Recovery operations to resume Sunday for man who jumped into Great Miami River

MIAMITOWN, Ohio – After two full days of searching, police and fire crews failed to find any clues into what happened to a 70-year-old man who jumped into the Great Miami River from the I-74 overpass.

Recovery operations resumed shortly after 8 a.m. Saturday, but the efforts led by the fire departments in Miami Township and the Whitewater Township turned up little new information.

By early Saturday night the effort was called off.

The search began Friday afternoon when drivers saw the man jump into the river's fast current. At least four of them called 911.

"There's a guy climbing over the wall over the White Water River around the nine mile marker," the first caller said. "It's an old man with a blue PT Cruiser. There's a truck now stopping with him. He's got one leg over the wall."

Another driver told dispatch, "There's a gentleman on the Miami River Bridge that is climbing over it, an older gentleman, and I'm not sure what he's doing but it looks like he's going to fall in the river."

The man was waving in the river when he was spotted by a Hamilton County Sheriff's helicopter, but he soon disappeared under the strong currents, officials said.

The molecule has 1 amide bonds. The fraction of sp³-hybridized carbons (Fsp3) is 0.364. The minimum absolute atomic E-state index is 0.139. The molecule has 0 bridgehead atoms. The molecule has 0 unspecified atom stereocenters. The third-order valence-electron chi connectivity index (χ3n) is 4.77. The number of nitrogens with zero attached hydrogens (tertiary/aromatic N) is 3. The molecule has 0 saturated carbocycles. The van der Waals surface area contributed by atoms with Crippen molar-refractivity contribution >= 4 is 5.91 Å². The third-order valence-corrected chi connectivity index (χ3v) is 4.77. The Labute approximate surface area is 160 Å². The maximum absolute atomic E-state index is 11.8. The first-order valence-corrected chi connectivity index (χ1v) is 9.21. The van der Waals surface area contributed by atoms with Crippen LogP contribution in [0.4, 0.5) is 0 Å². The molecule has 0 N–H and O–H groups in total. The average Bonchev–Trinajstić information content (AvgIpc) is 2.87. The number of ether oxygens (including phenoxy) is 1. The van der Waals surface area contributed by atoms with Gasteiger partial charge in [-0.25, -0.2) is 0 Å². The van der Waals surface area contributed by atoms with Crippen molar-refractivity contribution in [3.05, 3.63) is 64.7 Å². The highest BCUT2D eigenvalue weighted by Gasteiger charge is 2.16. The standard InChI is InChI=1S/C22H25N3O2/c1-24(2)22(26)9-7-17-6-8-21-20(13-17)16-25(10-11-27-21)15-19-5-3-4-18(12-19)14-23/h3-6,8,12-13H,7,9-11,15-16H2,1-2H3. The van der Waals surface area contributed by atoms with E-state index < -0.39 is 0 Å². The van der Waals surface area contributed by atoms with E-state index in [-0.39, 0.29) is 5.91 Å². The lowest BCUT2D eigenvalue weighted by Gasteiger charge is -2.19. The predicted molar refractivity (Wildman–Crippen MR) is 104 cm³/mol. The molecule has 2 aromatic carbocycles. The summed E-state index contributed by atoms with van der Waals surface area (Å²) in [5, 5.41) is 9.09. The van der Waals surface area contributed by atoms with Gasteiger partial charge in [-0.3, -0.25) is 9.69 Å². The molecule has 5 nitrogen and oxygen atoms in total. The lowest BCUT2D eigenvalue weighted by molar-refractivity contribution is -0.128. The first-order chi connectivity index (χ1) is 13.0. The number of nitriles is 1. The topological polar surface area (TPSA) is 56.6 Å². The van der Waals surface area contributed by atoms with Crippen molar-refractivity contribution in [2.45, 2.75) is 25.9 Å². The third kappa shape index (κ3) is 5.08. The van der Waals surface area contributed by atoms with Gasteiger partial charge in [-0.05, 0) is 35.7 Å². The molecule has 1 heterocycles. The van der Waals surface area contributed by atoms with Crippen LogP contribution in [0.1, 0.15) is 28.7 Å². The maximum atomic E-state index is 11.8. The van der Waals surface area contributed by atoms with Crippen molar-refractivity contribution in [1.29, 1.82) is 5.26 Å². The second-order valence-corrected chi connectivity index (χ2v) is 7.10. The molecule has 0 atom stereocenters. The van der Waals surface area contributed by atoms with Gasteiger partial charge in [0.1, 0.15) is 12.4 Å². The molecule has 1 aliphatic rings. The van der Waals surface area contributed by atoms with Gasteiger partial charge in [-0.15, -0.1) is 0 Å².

Strong currents, debris and high water from this week's heavy rains hampered the search, which began about 12:50 p.m. The multi-agency search and rescue operation shut down portions of the U.S. 50 bridge for several hours before all lanes reopened just before 5 p.m.

Two Boone County Water Rescue boats and Colerain Township watercraft searched the river, and area fire crews scouted it from the banks, the I-74 overpass and the U.S. 50 bridge at Cleves.

Three hours later, Hamilton County Emergency Management Agency requested some units to terminate the search.

Police and fire units halted search efforts at about 5 p.m. Friday because of dangerous river conditions, cold water and the time that had passed since the victim was last seen, according to Steven Conn of the Colerain Twp. Fire Department.

He said the storms over the last couple of days made the rescue a dangerous situation.

"The amount of flow that we're facing right now with this river ... We have to do this the safest way possible and to do that it's very labor intensive," Conn said. "The fact that we have so much debris coming down here, it just compounds the danger immensely."

A new round of searching of the unidentified man is scheduled to commence Sunday morning.

(WCPO reporter Jason Law contributed to this report.)

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